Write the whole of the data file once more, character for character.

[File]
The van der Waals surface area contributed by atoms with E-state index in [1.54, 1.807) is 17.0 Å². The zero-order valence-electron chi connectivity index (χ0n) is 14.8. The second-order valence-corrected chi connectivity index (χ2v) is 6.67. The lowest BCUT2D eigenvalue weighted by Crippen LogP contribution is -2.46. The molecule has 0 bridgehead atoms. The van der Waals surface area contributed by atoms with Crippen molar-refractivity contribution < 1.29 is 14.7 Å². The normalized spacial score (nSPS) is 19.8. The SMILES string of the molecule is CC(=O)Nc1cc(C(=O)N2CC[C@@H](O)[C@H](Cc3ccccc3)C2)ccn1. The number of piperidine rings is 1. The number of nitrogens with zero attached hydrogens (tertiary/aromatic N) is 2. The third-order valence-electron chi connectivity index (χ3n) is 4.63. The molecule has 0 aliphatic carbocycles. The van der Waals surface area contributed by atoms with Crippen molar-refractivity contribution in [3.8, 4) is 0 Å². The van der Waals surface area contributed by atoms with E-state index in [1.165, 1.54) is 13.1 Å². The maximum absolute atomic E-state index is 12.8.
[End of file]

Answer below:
The van der Waals surface area contributed by atoms with E-state index in [1.54, 1.807) is 17.0 Å². The zero-order valence-electron chi connectivity index (χ0n) is 14.8. The second-order valence-corrected chi connectivity index (χ2v) is 6.67. The lowest BCUT2D eigenvalue weighted by Crippen LogP contribution is -2.46. The molecule has 0 bridgehead atoms. The van der Waals surface area contributed by atoms with Crippen molar-refractivity contribution < 1.29 is 14.7 Å². The normalized spacial score (nSPS) is 19.8. The SMILES string of the molecule is CC(=O)Nc1cc(C(=O)N2CC[C@@H](O)[C@H](Cc3ccccc3)C2)ccn1. The number of piperidine rings is 1. The number of nitrogens with zero attached hydrogens (tertiary/aromatic N) is 2. The third-order valence-electron chi connectivity index (χ3n) is 4.63. The molecule has 0 aliphatic carbocycles. The van der Waals surface area contributed by atoms with Crippen molar-refractivity contribution in [3.8, 4) is 0 Å². The van der Waals surface area contributed by atoms with E-state index in [1.165, 1.54) is 13.1 Å². The maximum absolute atomic E-state index is 12.8.